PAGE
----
Cardinal Pell charges: How will the process unfold?
The third-ranking official in the Catholic Church, Cardinal George Pell, has said he will strenuously defend himself against allegations of sexual assaults.
"I'm looking forward finally to having my day in court," he said on Thursday.
On Friday, Australian police confirmed his first opportunity would be on 26 July - eight days later than first scheduled - when he is due to appear at a hearing in Melbourne.
The process is expected to draw intense international interest.
What do we know about the accusations?
Little at this stage. Police in the state of Victoria said Cardinal Pell, 76, was accused of "historical" assaults and there were "multiple complainants".
But they did not detail the charges or specify the number of alleged victims.
A magistrate will decide next week whether to make details of the alleged incidents public.
Cardinal Pell has emphatically denied the accusations.
Why is this happening now?
In February, police handed a brief of evidence to state prosecutors seeking legal advice.
Prosecutors gave their input last month, and police said they would "take time to consider the advice".
On Thursday, they decided to serve charges on Cardinal Pell's legal representatives in Melbourne.
Cardinal Pell complained that he had been subjected to "relentless character assassination" during a two-year investigation into the "false" claims.
How long will the legal process take?
Melbourne-based media lawyer Justin Quill predicts it could be lengthy, potentially lasting years.
He also said it would be common - in legal process terms - for Cardinal Pell not to appear in person at the Melbourne Magistrates' Court on 26 July.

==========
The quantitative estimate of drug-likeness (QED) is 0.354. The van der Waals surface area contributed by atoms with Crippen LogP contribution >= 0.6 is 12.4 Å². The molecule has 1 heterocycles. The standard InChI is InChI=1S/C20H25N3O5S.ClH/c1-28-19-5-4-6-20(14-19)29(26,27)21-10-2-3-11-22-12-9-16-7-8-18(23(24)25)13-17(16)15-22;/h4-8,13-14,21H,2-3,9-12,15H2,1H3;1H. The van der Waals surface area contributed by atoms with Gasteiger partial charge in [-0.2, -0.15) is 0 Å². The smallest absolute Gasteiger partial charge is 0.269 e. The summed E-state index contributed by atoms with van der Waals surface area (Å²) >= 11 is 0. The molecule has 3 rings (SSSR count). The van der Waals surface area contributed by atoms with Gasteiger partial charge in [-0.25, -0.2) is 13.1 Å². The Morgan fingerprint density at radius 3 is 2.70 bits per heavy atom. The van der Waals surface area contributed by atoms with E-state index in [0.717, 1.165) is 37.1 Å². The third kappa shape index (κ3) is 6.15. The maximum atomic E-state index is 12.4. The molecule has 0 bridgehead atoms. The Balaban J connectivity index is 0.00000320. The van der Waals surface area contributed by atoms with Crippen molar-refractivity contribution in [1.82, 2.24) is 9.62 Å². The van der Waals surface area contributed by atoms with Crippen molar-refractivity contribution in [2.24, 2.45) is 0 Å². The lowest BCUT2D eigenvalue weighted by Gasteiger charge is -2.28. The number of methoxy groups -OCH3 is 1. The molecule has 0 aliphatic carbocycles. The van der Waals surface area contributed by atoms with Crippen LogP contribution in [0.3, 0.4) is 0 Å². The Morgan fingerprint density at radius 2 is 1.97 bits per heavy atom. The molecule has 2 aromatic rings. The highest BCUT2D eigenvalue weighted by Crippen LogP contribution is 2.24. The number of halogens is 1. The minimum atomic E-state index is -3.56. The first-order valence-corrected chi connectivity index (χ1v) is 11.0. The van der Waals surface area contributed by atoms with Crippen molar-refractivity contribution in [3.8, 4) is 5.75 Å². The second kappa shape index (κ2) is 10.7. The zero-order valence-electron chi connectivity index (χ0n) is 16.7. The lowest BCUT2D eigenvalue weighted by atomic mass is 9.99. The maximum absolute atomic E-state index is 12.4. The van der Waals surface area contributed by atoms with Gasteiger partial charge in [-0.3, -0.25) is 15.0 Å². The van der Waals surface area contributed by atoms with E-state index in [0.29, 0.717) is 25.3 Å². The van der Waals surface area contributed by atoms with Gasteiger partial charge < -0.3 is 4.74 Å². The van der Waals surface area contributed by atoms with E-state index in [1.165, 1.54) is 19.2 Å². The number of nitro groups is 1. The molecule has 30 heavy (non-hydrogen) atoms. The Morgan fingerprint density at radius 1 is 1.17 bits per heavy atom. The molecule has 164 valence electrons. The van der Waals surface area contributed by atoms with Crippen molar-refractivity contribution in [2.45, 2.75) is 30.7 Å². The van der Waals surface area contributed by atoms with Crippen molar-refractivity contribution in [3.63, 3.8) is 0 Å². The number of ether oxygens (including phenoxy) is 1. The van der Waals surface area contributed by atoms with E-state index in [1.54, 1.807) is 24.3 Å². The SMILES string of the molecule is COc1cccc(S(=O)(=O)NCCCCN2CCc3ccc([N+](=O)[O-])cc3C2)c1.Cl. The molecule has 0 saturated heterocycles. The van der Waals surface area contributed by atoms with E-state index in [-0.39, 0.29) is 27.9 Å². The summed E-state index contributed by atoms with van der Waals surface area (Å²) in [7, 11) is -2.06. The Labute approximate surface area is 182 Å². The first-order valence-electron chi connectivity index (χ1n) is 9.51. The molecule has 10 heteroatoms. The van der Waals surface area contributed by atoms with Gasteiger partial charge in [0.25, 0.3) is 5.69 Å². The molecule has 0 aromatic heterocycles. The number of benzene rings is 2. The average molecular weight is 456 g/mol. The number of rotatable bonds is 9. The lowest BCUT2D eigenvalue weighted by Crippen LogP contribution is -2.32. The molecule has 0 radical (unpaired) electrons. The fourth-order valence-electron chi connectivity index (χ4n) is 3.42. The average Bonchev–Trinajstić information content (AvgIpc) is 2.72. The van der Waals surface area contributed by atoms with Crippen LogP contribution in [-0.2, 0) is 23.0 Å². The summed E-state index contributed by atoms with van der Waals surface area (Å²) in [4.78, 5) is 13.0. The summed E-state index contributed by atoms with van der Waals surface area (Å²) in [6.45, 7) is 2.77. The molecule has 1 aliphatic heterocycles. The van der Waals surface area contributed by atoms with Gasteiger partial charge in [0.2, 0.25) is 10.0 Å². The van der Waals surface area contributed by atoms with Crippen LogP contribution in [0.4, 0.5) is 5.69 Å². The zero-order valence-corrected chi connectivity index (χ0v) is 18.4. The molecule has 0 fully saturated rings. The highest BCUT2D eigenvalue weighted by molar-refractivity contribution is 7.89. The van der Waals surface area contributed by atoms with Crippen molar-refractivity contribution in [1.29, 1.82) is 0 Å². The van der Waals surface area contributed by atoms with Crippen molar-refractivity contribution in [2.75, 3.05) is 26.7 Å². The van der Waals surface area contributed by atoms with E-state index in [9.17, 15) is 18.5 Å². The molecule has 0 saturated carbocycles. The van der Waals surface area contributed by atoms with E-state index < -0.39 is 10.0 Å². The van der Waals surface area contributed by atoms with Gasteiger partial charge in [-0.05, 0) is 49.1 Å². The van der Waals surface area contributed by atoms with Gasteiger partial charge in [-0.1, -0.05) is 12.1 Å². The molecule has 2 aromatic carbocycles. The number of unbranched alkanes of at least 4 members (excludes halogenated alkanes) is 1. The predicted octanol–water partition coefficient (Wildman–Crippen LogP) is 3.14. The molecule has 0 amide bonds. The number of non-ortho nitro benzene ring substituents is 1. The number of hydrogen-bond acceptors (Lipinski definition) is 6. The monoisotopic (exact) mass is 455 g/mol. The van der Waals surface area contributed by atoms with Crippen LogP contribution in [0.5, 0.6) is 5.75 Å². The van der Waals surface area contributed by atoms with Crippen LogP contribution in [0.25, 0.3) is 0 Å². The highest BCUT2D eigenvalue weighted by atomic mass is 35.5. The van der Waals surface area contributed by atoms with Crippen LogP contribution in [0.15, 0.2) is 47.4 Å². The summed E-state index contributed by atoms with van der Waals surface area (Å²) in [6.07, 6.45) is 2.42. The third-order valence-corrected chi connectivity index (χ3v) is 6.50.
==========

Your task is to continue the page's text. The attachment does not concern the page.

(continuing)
"It will only be an initial hearing on procedural issues and it is normal for a defendant not to be present - especially where they normally reside overseas," he told the BBC.
Cardinal Pell was questioned by Australian detectives in the Vatican last year after saying he was too unwell to take a long flight to Australia.
In a statement on Thursday, the Vatican treasurer said he would return to Australia "to clear his name following advice and approval by his doctors who will also advise on his travel arrangements".
Who will pay the legal costs?
Not the Catholic Archdiocese of Sydney, according to the cleric who succeeded Cardinal Pell as archbishop of the Australian city.
"While the Archdiocese will assist with the Cardinal's accommodation and support, as it would for any of its bishops or priests, it is not responsible for the Cardinal's legal bills arising from these matters," said Sydney Archbishop Anthony Fisher.
"Victims should be listened to with respect and compassion, and their complaints investigated and dealt with according to law."
Will it damage the Church?
The Catholic Church worldwide has in recent years faced a damaging series of allegations relating to sex abuse by priests, and claims that these cases were covered up.
Father Kevin Dillon, a Catholic priest and vocal supporter of abuse survivors, said the charges would have a "devastating impact" on morale in the Church.
"The whole abuse saga has been so ugly for so long, and now this," he told The Sydney Morning Herald.
"So many Catholics will be devastated that these complaints have reached such heights in the Church."
The BBC's David Willey said the saga is seen as a punishing body-blow to the reputation and credibility of the worldwide Roman Catholic Church.